Ugh. I want to be kind here. I know people mean well.
But, I’m sick of being patronized. I’m sick of people coming into my home and instructing me on how to do things that have nothing to do with May or, are simply, none of their business.
Yesterday, two social workers came to my flat to check May’s special chair. They made all kinds of adjustments to it that were very helpful. But, along the way, they made a multitude of other, unsolicited, suggestions.
This was their first visit. They knew nothing about May. They even tried to get her attention visually and when May didn’t respond, one said those famous last words that made me immediately lose all respect for her, “Ah, bless.”
“Ah, bless,” is just another way of saying, “Oh, you poor little girl who can’t…” What they should have been saying is, “Oh, wait! That’s right! May can’t see. Maybe waving my hands from across the room won’t get the attention of an almost blind child.” Except, they would have had to read her file to learn that bit of information.
Then, while adjusting May’s chair, one of them had the audacity to suggest, “You need to make sure you clean this chair more frequently.” I looked at the chair. I could not see a spec of food on it. Afterwards, I noticed a drip of blueberry yogurt from the day before had dribbled down one of the bars in the back.
Now, I ask you, parents of children under-3, disabled or not, how clean are your high chairs? If there is not a dribble or splatter of some kind, lodged somewhere on your chair, you are a better parent, or at least a cleaner parent, than I.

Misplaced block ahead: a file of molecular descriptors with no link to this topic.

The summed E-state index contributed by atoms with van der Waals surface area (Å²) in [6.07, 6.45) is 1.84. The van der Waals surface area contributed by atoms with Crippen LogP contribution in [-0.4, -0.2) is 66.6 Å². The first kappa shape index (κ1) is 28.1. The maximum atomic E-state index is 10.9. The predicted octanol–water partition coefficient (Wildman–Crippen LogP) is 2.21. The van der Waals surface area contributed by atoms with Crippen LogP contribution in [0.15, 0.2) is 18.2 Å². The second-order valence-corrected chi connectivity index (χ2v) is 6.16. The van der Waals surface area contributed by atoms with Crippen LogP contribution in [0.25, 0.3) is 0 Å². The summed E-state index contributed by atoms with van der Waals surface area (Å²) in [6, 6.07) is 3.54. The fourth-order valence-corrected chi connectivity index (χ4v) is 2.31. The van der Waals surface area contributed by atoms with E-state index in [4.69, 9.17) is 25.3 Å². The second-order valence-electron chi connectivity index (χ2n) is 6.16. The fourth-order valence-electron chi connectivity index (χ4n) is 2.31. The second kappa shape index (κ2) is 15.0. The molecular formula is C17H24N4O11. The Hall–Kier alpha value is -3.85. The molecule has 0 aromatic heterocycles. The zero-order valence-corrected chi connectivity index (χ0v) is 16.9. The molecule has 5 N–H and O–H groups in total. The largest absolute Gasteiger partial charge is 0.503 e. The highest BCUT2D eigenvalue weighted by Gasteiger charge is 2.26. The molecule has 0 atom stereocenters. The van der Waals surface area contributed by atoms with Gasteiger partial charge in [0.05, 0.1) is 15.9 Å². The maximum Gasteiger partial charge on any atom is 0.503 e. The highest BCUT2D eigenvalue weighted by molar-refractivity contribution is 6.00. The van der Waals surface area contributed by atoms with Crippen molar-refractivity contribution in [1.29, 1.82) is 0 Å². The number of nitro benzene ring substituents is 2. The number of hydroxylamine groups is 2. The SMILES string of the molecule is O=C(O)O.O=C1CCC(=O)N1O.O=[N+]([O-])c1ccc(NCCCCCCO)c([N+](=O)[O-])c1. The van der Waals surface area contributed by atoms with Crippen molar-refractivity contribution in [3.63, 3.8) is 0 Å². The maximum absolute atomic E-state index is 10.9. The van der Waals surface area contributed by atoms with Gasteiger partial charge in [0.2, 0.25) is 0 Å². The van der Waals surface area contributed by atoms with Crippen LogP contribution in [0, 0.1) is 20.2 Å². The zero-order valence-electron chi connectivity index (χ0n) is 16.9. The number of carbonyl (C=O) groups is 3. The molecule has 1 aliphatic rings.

The difference being, complete strangers don’t come into your home and tell you to clean it more.
Later, I pointed out to them that I was moving* because I thought they may need our new address. “To a ground floor flat?” she assumed (that’s first floor to any Americans, and first is second floor).
When I said, “No, a first floor flat,” the two social workers exchanged knowing glances and I found myself sputtering excuses to them about how difficult it was to find a flat and how restricted our search was and how long we’d been searching…
Why am I making excuses to two total strangers about where I choose to live?
Finally, and this is a request to anyone working with my family, my husband is a good father. A very good father who is as capable of looking after my daughter as I am. When he comes home from work and finds you in his flat, holding his daughter and you are a complete stranger to him, you might try to introduce yourself to him.
What these two social workers did, which is what almost every other therapist and doctor and care worker does, is ignore him. They actually carried on a conversation with each other, barely glanced at him and when he spoke they ignored him completely. He is sick of it and so am I.
I am only grateful that May is older now. When she first came home from the hospital, I had three or more of these visits a week, as opposed to three a month. Good riddance.
*Yes, you read correctly. After three months of searching, we found a new flat. I’ll post on that later.